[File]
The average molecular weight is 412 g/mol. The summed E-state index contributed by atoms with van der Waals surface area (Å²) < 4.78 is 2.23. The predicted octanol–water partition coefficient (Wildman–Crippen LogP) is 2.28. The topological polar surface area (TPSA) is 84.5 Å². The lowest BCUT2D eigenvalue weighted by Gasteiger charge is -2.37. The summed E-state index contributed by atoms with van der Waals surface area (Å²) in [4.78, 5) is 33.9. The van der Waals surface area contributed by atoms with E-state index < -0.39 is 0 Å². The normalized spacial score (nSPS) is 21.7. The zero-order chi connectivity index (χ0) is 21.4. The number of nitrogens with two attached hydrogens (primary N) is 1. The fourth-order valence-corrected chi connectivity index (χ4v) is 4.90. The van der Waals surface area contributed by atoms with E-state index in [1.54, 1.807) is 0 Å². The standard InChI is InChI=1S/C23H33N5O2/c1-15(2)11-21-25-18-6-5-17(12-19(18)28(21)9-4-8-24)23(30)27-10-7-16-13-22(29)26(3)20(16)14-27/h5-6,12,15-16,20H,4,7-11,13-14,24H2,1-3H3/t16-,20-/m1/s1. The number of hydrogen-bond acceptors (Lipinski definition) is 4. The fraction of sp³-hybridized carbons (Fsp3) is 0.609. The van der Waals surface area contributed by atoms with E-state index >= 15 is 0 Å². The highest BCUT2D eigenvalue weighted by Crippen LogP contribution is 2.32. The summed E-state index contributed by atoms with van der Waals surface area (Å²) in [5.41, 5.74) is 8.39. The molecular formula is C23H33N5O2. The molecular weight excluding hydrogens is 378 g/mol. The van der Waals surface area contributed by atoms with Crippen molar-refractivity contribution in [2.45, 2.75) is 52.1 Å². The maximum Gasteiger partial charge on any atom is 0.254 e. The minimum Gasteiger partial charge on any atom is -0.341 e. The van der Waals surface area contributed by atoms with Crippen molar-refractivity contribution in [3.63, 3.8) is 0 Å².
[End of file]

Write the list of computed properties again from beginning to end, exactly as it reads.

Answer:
The average molecular weight is 412 g/mol. The summed E-state index contributed by atoms with van der Waals surface area (Å²) < 4.78 is 2.23. The predicted octanol–water partition coefficient (Wildman–Crippen LogP) is 2.28. The topological polar surface area (TPSA) is 84.5 Å². The lowest BCUT2D eigenvalue weighted by Gasteiger charge is -2.37. The summed E-state index contributed by atoms with van der Waals surface area (Å²) in [4.78, 5) is 33.9. The van der Waals surface area contributed by atoms with E-state index < -0.39 is 0 Å². The normalized spacial score (nSPS) is 21.7. The zero-order chi connectivity index (χ0) is 21.4. The number of nitrogens with two attached hydrogens (primary N) is 1. The fourth-order valence-corrected chi connectivity index (χ4v) is 4.90. The van der Waals surface area contributed by atoms with E-state index in [1.54, 1.807) is 0 Å². The standard InChI is InChI=1S/C23H33N5O2/c1-15(2)11-21-25-18-6-5-17(12-19(18)28(21)9-4-8-24)23(30)27-10-7-16-13-22(29)26(3)20(16)14-27/h5-6,12,15-16,20H,4,7-11,13-14,24H2,1-3H3/t16-,20-/m1/s1. The number of hydrogen-bond acceptors (Lipinski definition) is 4. The fraction of sp³-hybridized carbons (Fsp3) is 0.609. The van der Waals surface area contributed by atoms with E-state index >= 15 is 0 Å². The highest BCUT2D eigenvalue weighted by Crippen LogP contribution is 2.32. The summed E-state index contributed by atoms with van der Waals surface area (Å²) in [5.41, 5.74) is 8.39. The molecular formula is C23H33N5O2. The molecular weight excluding hydrogens is 378 g/mol. The van der Waals surface area contributed by atoms with Crippen molar-refractivity contribution in [2.45, 2.75) is 52.1 Å². The maximum Gasteiger partial charge on any atom is 0.254 e. The minimum Gasteiger partial charge on any atom is -0.341 e. The van der Waals surface area contributed by atoms with Crippen molar-refractivity contribution in [3.63, 3.8) is 0 Å².